Zero Sum Game is a parser-based comedy game by Cody Sandifer, published in 1997. In it, you play as a newly victorious adventurer who, upon returning home, gets scolded by their mom and who then has to go and once again set wrong what has been made right. It's essentially an adventure game where you have to lose all your points and undo all your heroic conquests in order to return back to your mom's good graces.
The writing style alternates between imitating a lofty high fantasy style and being jeering and sarcastic, and there's a very cynical undercurrent running through the whole game. This is a world where so-called heroes are not necessarily very heroic and all life is expendable. The humor is dark and uneasy, downright sociopathic at times. But - if you don't mind twisted humor, adult themes and doing villainous things in an adventure game, you'll probably find the contrast between the fantastic and crude here at the very least amusing, if not hilarious.
It helps that the implementation is extremely detailed, with certain sections almost sandbox-like in their wealth of interactions. The game is packed full of funny responses to actions; there are even a few animated NPC characters who react to your odd behavior, and sometimes to each other as well.
The game is very difficult, though. There are countless of ways you can make the game unwinnable, and although the game provides a "warning" command to let the player know ahead of time when they've done something irreversibly dumb, the system doesn't seem quite fool-proof, as I found out on my first playthrough. It took three restarts total (with the use of some hints) for me to finally reach the ending.
The puzzles themselves are sometimes devious and clever, possible for a player to figure out if they play around with the mechanics enough, but there are some nearly impossible ones too. One part requiring the use of a non-standard verb while being misdirected by the game and also (Spoiler - click to show)the merciless timed section featuring Benny/Darlene come to mind.
Zero Sum Game is something of a mixed bag, personally. It made me laugh a lot, but it didn't make me feel good in the end. I guess such is the nature of dark comedy. And while the game has a good amount of content - you can easily squeeze around two hours of gameplay out of it - the daunting difficulty with the lack of an internal hint system is another thing that makes the game hard to recommend without reservations. You should probably give it a try if you're into deconstructive and satirical humor, at least.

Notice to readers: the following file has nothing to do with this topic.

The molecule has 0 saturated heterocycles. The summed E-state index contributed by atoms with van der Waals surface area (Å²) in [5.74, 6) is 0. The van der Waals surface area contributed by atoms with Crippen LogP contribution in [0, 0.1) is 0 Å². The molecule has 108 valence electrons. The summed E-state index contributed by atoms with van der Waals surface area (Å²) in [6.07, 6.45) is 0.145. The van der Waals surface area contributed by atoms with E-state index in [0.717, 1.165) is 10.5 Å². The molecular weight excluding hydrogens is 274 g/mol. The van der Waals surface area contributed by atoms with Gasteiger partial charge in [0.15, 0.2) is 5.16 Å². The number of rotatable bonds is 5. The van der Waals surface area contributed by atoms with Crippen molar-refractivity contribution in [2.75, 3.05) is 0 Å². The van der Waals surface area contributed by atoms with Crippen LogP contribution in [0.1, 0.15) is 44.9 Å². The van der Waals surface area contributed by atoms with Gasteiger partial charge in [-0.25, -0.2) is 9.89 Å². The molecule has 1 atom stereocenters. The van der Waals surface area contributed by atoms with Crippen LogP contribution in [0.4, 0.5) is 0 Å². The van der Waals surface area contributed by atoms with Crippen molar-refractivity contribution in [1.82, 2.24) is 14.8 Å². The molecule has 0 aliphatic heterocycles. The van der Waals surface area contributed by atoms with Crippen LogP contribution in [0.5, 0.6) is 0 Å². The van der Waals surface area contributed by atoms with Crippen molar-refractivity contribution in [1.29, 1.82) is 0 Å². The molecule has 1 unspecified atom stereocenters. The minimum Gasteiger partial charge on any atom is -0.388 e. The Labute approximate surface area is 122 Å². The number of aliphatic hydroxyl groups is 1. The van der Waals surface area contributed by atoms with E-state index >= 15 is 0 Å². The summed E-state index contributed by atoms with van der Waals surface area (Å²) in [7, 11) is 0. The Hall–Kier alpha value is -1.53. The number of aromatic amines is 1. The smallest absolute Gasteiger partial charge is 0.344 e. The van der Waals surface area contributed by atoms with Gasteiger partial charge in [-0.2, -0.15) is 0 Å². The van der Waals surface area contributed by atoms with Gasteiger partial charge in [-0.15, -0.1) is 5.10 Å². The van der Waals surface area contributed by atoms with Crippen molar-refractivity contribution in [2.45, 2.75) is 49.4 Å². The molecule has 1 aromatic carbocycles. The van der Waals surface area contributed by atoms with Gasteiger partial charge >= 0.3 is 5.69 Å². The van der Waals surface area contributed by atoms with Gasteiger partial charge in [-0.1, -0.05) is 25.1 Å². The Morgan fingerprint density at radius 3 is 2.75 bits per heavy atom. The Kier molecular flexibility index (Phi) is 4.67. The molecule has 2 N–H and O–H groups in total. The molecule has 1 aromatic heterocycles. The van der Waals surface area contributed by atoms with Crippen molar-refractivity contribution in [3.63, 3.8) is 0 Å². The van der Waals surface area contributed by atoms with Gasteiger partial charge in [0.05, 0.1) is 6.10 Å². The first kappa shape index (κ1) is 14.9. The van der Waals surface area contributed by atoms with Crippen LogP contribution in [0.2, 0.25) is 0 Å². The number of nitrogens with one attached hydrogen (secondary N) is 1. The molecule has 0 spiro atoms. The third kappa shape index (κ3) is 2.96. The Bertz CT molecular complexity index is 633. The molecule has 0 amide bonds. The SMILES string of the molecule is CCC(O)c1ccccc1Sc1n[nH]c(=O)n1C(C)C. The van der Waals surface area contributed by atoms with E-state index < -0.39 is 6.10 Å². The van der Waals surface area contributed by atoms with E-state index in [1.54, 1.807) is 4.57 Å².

Ecdysis is a parser-based Lovecraftian horror game by Peter Nepstad, published in 2007. You're a man who wakes up at night to a pounding headache and weird visions. You get up and eat some pain medication, descend down the steps, feel strangely sweaty... and from there things only get more and more strange.
The game is very short - under 10 minutes long - so there isn't much else that can be said about it without spoilers. But in general, I think that the writing is descriptive and memorable, and the game definitely has a certain "shock" factor to it that makes it worth trying despite its brevity.
While the game world is rather linear and small, the implementation can get bizarrely detailed at times. The author gave the main character individual body parts like hands, feet, head, eyes and yes, even sweat, that have their own descriptions (Spoiler - click to show)that change as the adventure progresses because of... you know. There are also some non-standard verbs like "think" and an optional side quest where you put a blanket on one of the children. So, if you're the sort of player who likes searching for secrets and details in the game world, Ecdysis has some interesting things to find.
It should be noted that the game has a lot of glitches too, although to be fair, they don't hinder a regular playthrough at all. I guess you could think of them as just another "bonus feature" for the observant player. For instance, (Spoiler - click to show)you can make your own body parts fall off using the buggy "cover" verb. Try the command "cover me with eyes", for instance. A glitch like this suits the body horror aesthetic of the game surprisingly well, though.
Ecdysis is short and sweet. Well, maybe it's more sour and horrific than sweet, and its short length keeps it from being absolutely essential playing in my opinion, but it's an interesting title to try out if you have a bit of time and like parser-based horror.